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Polar coordinates and mechanics question.

  1. Oct 21, 2007 #1
    Alright, the problem here is that I seem unable to grasp an example given in class. I am not sure if this is due to not copying it down correctly, or if there's something I am just missing. Either way, I know I am not the only one who has had a bit of trouble with this. I'm hoping that someone with a greater knowledge of physics can spot what is going on.

    1. The problem statement, all variables and given/known data
    Bead threaded on a smooth rod (i.e. no friction) which rotates with constant angular velocity [tex]\omega[/tex] about one end. Investigate the motion.

    Where r is a radial vector,

    [tex]\dot{r}[/tex]=0, [tex]\dot{\theta}[/tex]=[tex]\omega[/tex], and r=r[tex]_{0}[/tex] at t=0

    The dot above the letters and symbols, as far as I am aware, just denotes the first derivative (in case this isn't a standard notation of some sort). Also, the subscript doesn't seem to be working in the preview, so in case it does not turn out right, that is meant to be a subcript zero, not r^0. It's just denoting a particular distance up the rod that the bead is.

    2. Relevant equations
    Now this is the working out that I copied.

    Newtons second law:
    [tex]\ddot{r}[/tex] -r[tex]\dot{\theta}[/tex]^2 = 0.

    (I realise Newton's second law should include a multiplication by mass, but I'm just writing the information I have). r dot dot is the second derivative I believe.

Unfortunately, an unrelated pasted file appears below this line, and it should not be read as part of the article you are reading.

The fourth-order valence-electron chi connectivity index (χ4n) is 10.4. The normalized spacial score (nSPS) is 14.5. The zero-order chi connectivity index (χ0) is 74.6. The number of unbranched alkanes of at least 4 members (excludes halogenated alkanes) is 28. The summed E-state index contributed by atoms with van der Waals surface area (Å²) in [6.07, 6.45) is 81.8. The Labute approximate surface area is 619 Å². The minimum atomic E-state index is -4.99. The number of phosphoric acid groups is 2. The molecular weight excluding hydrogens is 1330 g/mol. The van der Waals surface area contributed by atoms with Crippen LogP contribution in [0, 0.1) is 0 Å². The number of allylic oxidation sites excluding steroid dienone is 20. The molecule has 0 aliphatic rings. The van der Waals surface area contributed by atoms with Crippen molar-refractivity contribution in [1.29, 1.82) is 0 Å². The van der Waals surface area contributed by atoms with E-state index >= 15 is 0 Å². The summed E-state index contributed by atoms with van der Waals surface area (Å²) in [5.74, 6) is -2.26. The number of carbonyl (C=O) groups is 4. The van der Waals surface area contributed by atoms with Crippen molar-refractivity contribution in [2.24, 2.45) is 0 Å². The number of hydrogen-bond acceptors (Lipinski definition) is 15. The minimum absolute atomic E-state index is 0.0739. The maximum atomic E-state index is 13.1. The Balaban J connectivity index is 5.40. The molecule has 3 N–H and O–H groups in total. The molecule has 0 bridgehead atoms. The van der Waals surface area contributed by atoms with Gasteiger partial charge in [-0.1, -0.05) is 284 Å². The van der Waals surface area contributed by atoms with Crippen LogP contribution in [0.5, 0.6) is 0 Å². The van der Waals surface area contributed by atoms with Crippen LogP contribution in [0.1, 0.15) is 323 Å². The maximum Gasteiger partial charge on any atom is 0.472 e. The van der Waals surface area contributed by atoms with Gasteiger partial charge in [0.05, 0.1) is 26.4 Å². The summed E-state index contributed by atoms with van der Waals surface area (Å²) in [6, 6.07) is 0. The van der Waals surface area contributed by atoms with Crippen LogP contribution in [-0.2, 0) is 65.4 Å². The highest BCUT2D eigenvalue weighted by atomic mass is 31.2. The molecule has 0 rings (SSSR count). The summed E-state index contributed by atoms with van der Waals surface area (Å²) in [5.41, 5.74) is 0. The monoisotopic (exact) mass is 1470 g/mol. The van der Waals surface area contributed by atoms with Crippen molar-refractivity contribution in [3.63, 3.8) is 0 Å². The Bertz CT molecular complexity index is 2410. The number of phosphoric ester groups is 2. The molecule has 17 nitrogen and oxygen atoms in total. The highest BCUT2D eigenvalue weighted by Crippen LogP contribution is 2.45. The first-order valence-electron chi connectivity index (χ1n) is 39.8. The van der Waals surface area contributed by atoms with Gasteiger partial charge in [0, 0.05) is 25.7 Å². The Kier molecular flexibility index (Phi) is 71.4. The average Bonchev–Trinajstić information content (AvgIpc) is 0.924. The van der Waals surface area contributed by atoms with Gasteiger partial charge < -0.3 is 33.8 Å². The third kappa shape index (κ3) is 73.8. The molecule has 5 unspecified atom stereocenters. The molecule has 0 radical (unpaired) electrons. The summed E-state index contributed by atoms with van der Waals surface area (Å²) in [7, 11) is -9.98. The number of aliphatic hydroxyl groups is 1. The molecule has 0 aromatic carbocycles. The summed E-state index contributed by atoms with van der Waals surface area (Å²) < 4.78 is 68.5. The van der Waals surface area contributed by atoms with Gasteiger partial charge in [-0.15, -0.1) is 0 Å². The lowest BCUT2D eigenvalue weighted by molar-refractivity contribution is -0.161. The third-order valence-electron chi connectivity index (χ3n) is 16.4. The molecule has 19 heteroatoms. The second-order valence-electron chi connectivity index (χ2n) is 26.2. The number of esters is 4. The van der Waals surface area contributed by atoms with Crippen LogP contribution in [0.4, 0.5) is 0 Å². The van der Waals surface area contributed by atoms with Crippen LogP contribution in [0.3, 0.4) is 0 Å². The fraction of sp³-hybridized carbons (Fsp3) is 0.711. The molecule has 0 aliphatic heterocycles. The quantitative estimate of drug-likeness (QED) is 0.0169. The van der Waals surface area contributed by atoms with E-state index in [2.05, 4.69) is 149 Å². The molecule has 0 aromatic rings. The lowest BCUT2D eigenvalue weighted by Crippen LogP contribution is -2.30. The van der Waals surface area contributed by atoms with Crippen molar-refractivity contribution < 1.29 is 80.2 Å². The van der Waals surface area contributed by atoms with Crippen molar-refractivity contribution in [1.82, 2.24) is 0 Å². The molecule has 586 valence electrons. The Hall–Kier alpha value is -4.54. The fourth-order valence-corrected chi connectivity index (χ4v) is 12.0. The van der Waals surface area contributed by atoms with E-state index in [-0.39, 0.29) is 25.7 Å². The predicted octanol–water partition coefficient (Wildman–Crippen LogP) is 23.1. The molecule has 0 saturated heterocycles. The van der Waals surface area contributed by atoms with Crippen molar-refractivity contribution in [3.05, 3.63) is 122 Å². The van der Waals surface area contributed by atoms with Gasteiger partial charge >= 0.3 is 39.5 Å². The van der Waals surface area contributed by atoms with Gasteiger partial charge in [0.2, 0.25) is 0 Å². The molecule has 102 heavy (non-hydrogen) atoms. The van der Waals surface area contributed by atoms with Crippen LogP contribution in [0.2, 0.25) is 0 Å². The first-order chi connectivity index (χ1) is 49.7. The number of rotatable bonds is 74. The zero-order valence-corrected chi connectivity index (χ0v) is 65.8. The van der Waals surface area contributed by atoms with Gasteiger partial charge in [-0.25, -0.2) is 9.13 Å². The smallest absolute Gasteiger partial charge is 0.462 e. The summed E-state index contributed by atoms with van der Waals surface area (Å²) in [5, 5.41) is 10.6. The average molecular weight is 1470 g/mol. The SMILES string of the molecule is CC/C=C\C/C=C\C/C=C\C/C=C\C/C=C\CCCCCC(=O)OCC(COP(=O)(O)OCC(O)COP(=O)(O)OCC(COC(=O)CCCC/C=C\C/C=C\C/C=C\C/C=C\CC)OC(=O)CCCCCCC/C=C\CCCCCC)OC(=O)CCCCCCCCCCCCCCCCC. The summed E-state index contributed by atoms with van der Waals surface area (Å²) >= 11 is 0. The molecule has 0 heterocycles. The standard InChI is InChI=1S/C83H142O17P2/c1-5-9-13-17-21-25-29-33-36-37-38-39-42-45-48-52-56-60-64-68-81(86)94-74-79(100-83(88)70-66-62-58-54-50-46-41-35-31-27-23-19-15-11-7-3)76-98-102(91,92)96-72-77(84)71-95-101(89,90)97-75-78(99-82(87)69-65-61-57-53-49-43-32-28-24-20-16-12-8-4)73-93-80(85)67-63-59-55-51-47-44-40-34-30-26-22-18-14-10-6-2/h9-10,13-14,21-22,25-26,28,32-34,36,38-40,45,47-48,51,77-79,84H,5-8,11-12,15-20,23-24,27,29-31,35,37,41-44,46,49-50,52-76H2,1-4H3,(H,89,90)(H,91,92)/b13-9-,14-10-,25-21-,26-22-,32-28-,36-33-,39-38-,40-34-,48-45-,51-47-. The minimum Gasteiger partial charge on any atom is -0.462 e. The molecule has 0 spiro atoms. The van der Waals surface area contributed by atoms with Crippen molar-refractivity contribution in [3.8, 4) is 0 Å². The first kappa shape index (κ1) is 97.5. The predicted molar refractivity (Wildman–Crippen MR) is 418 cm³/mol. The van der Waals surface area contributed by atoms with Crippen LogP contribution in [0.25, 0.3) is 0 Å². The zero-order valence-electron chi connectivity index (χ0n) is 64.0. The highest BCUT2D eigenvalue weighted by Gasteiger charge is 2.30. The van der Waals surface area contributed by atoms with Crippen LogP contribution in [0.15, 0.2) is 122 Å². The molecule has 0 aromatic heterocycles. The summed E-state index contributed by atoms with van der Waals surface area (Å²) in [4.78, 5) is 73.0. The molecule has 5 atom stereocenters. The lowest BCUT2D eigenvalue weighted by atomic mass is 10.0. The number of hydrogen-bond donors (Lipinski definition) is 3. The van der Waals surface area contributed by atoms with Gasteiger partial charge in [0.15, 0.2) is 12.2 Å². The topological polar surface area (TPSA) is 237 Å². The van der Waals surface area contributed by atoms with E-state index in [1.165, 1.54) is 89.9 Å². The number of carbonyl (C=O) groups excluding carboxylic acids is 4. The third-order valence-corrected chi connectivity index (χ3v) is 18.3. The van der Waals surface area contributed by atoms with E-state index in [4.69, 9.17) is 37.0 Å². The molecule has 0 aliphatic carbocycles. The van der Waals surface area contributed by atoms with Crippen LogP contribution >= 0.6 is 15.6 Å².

3. The attempt at a solution

    [tex]\theta[/tex] = [tex]\omega[/tex]t

    [tex]\dot{\theta}[/tex] = [tex]\omega[/tex] ; [tex]\ddot{r}[/tex] = [tex]\omega[/tex]*r[tex]^{2}[/tex]

    Solutions:
    e^wt and e^-wt

    Oh, the omega is not meant to be superscript throughout the question by the way, I don't know why it is; and the w in the 'solution' represents an omega. So it is e to the power of omega*time.

    All I need to know is what on Earth the solutions are for and how did they materialise?

    EDIT: I really made a mess of this whole latex thing.
     
    Last edited: Oct 21, 2007
  2. jcsd
  3. Oct 21, 2007 #2
    Let ω=omega θ=theta, r' = dr/dt, r'' = d^2r/dt^2 (second derivative) Let R be the vector , and r be the length.
    I'm not sure how you got to Newton's second law but here's how my professor proved it:
    R can be broken down into x and y components as such:
    R = rcosθ*i + rsinθ*j (i,j, are unit vectors along x and y)

    Let's take the derivative twice (Keep in mind that this is with respect to t)
    R' = -rsinθ*θ'*i + rcosθ*θ*'j
    R'' = -rcosθ*θ'^2*i - rsinθ*θ'^2*j

    Hey! That looks like our original R almost:
    R'' = -Rθ''
    R'' + Rθ'^2 = 0 <---matches your notes except for the sign..
    Keep in mind that θ' = ω so:
    R'' + R(ω^2) = 0

    I haven't taken differential equations and I'm guessing you haven't either. But in general if you want to solve for R but you know that its second derivative is itself times a constant, then there are only a few functions that do that: sine, cosine, and e^x. You "guess" that the solution is e^ωt. If you take the derivative twice, indeed, it is itself times a constant (ω^2).

    The solutions are for R. Sorry I don't know why I had issues with the signs, but they should be right otherwise.
     
  4. Oct 22, 2007 #3
    Ah thanks for the help, because my professor gave no explanation whatsoever on how he got from one step to the other.
     
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